Analysis of genomic DNA amplification

Nucleic acid extraction of 14 fungal isolates from different commercial yerba mate forms (previously identified as species of Nigri section) and two A. carbonarius OTA+ standard strains were analyzed.
The PCR reaction with primers ITS1 and ITS4 amplified a fragment of approximately 600 bp for each isolate. The size of the amplified product was in close agreement with the expected fragment size in Aspergillus species (563 to 613 bp, according to White et al., 1990).

Bioinformatics study of the obtained sequences

The obtained sequences of each isolated were compared with deposited sequences in NCBI database, using BLAST as a search tool. In most cases, the high identity values obtained allowed us to assure that these species belong to Aspergillus section Nigri, always with identity values above 98 %. Seven strains of yerba mate (referred as YMCHA 73, YMCHA 71, YMCHA 55, YMA 120, YMA 119, YMA 10 and YMCA 29) were morphologically and molecularly defined as A. niger; three strains (referred as YMCHA 69, YMCA 18 and YMCA 2) were defined as A. tubingensis; and one strain (referred as YMCHA 63) was defined as A. brasiliensis; all strains belong to the A. niger clade. In addition, two standard strains (referred as PATRON I and PATRON II) were defined as A. carbonarius, that belongs to the A. carbonarius clade (Figure 1). However, three isolates of yerba mate (referred as YMCA 11, YMA 2 and YMCA 9) were morphologically defined only as Aspergillus section Nigri species, and molecularly defined as Aspergillus spp. (Figure 1).

Figure 1.
Phylogenetic analysis. Group support, assessed with 1000 Bootstrapping and Parsimony Jackknifing replicates.
Numbers above branches correspond to Bootstrap support. Jackknife supports are given in parentheses.

Phylogenetic Analyses

Good quality sequences of approximately 600 bp were first aligned and then trimmed, and sequences 532 bp in size were obtained, prior to carrying out phylogenetic calculations.
Study of parsimony was done using Bootstrap and Jackknife analyses. Parsimony analysis resulted in 100 equally parsimonious trees 568 steps long, performing 100 RAS + TBR cycles. Our data set consisted of 134 parsimony informative characters. Both, analyses, Bootstrap and Jackknife, yielded nearly the same topology, and presented minimal differences in support values. Our trees showed that all isolated strains of yerba mate are included in the A. niger and A. carbonarius clades, except for the isolated strain referred as YMCA 11 (Figure 1).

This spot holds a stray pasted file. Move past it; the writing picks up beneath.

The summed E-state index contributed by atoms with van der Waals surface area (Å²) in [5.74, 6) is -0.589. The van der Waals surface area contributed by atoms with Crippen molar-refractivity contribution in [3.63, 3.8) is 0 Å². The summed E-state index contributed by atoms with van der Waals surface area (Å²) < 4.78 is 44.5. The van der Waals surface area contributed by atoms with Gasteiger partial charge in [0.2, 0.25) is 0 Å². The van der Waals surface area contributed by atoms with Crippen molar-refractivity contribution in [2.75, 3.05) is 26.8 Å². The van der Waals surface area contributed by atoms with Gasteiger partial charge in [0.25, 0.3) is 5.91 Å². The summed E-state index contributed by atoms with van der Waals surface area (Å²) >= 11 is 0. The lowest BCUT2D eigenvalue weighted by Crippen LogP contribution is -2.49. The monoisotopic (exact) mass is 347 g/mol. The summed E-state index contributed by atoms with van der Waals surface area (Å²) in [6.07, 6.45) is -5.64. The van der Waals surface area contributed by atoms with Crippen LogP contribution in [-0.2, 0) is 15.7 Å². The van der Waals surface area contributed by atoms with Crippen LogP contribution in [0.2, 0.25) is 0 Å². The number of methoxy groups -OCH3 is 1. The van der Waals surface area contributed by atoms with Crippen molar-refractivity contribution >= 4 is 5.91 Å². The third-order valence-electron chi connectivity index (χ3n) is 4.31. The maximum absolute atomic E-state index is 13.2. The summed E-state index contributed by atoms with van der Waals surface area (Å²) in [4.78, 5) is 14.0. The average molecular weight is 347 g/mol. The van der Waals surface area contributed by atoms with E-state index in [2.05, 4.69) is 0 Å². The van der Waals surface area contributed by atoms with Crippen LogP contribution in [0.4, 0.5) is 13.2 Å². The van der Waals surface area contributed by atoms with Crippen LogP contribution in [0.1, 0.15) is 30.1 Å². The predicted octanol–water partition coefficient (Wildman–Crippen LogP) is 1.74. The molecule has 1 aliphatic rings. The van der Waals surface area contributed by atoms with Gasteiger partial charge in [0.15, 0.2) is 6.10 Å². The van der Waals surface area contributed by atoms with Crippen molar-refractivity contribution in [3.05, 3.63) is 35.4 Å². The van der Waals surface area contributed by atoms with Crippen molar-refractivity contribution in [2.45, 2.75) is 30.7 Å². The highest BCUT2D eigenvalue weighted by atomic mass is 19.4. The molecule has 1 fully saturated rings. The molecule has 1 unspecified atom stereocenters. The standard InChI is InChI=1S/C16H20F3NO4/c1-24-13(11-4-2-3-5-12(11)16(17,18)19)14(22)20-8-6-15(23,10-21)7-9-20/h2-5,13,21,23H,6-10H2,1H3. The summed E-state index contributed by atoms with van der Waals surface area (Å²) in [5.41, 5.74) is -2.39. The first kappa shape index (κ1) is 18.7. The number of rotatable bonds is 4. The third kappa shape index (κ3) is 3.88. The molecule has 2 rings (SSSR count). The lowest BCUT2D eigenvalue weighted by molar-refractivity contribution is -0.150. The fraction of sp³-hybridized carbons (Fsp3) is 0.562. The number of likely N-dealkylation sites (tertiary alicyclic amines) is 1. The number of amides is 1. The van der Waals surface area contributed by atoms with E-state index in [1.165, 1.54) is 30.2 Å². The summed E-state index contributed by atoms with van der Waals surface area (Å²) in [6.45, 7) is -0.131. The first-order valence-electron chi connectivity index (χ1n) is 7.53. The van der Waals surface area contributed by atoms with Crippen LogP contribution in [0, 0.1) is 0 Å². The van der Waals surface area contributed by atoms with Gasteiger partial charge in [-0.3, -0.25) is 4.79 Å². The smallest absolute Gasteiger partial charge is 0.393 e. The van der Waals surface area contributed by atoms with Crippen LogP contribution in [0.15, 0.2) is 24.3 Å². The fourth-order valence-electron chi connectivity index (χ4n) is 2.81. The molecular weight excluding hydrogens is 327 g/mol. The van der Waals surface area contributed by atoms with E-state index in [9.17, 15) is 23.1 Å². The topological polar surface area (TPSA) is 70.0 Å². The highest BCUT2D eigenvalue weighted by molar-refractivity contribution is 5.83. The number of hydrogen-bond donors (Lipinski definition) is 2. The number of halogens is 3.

Until a few years ago, systematic studies of microorganisms were based almost exclusively on morphological criteria (classical microbiological classification). However, the number of tools actually used in systematic studies has increased. Nowadays, both morphological and molecular criteria are taken into account (Perez Valencia et al., 2005).
In this study, and for taxonomic organization of fungi, were considered the classical microbiological classification by morphological criteria and molecular techniques by amplification of ITS1, 5.8S and ITS2 regions. These regions are commonly used in fungi because they are composed of variable nucleotides sequences that allow the examination of phylogenetic positions or relationships at species or intraspecies level (Fungaro, 2000; Lee et al., 2000).
In Aspergillus section Nigri there are very subtle differences between species, being for this reason one of the most difficult groups for classification and identification. Consequently, classical microbiological criteria are insufficient for classification (Abarca et al., 2004; Varga et al., 2011). In this study, and by applying morphological criteria, we could accurately classify the isolated strains at the species level. However, it was necessary to confirm the morphological classification with molecular information obtained by amplification of ITS1, 5.8S and ITS2 regions and by contrasting them with those in NCBI database. Classical microbiological classification and molecular data ensured the correct strain classification at the genus level.